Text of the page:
0

The average respondent lost $1,230 due to lack of financial knowledge in 2018.

Cost of Financial Illiteracy 2018

Past Survey Results (January 2018)

This is the 2nd survey conducted by the NFEC that sought to find out how much money people estimated they had lost across the year due to a lack of financial knowledge. In a one-question online survey, U.S. residents were asked, “During the past year (2017), about how much money do you think you lost because you lacked knowledge about personal finances?”

A total of 1,515 participated in the survey, representing six age groups across the country. Among this diverse group, respondents estimated that lacking knowledge about personal finances cost them an average of $1,171 in 2017. This figure was calculated by averaging the total number of respondents selecting each category, using the lowest number in each spread.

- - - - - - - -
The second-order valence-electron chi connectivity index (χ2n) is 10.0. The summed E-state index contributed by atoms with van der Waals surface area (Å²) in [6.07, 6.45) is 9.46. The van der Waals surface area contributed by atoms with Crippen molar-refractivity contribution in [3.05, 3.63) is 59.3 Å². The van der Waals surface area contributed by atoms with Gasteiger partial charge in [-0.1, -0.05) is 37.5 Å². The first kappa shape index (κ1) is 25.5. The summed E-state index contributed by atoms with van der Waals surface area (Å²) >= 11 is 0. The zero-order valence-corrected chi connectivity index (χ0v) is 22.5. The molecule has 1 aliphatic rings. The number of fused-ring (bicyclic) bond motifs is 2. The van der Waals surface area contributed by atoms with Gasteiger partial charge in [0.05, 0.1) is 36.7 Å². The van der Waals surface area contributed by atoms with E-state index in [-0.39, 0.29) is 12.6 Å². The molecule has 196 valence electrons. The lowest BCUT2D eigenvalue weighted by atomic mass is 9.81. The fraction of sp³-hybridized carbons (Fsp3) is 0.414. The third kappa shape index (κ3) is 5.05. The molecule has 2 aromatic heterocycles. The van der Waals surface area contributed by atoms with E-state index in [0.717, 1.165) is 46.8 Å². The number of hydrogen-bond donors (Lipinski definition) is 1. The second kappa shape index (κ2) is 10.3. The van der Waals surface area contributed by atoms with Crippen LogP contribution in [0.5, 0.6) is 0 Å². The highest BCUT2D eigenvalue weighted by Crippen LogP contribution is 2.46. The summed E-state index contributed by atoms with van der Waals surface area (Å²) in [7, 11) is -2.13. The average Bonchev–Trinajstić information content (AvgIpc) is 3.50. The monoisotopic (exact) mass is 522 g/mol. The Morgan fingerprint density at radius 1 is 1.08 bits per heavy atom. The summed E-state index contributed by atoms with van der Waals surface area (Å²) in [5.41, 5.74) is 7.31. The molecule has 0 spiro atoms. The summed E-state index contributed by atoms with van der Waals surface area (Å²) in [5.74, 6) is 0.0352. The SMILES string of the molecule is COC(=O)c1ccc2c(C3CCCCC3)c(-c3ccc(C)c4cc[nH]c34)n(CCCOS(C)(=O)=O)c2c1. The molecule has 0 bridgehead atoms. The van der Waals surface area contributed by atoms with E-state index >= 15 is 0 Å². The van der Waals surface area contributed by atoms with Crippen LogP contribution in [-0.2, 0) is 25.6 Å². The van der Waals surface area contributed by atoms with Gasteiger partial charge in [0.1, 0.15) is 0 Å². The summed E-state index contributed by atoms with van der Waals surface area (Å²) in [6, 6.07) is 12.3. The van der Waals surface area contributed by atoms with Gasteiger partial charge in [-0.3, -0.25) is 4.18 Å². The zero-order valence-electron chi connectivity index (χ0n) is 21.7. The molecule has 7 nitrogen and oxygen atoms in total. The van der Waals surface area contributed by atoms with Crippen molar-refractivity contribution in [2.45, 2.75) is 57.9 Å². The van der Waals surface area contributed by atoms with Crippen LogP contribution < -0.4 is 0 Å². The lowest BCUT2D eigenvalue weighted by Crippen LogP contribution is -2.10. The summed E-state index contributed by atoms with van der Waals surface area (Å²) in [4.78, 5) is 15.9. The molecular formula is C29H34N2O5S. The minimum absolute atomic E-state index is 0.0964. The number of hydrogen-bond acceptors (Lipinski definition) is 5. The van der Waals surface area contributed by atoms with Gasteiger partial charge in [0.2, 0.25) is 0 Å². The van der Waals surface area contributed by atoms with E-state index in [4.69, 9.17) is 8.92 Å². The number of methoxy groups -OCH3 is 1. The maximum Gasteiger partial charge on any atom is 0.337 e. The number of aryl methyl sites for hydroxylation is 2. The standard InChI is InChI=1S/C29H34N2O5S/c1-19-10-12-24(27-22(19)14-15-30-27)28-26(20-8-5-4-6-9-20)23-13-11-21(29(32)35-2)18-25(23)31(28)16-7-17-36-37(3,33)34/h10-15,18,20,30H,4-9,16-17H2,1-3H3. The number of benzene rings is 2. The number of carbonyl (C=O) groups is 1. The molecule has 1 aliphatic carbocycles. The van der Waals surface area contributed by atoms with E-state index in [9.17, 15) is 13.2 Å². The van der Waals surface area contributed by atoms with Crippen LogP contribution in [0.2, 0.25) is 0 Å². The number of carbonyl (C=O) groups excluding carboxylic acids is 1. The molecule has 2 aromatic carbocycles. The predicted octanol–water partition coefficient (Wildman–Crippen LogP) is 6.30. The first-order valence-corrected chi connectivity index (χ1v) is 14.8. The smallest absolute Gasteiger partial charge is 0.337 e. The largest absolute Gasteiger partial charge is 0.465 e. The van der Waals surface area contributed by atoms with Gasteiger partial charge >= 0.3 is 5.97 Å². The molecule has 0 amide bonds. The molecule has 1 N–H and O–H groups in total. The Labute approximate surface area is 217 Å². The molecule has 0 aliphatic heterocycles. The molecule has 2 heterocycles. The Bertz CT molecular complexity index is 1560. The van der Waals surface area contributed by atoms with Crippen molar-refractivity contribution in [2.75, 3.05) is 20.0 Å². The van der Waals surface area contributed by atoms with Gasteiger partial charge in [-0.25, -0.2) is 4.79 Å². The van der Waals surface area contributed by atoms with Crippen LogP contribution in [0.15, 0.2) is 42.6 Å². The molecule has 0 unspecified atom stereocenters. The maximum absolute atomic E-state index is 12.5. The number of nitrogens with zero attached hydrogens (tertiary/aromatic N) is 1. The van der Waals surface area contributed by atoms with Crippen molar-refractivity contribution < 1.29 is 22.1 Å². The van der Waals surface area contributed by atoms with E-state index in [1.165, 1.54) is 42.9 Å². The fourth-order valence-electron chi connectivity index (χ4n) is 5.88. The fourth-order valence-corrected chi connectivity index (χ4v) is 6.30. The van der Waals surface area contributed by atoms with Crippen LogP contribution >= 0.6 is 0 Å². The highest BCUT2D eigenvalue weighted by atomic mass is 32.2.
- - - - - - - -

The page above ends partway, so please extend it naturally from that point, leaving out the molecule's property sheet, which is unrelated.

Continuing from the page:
The survey asked 1,515 people across six age groups the following question:

During the past year (2017), about how much money do you think you lost because you lacked knowledge about personal finances?

Available Choices Were:

The Results

18%

18% Report 2017 Loses at $2,500+

0
41%

41.2% Report 2017 Loses at $500+

0

The average respondent lost $1,170.95 due to lack of financial knowledge in 2017 alone.

Cost of Financial Illiteracy

Past Survey Results (March 2017)

Between March 12th and 17th 2017, the National Financial Educators Council asked 3,006 across the US, “Across your entire lifetime, about how much money do you think you have lost because you lacked knowledge about personal finances?”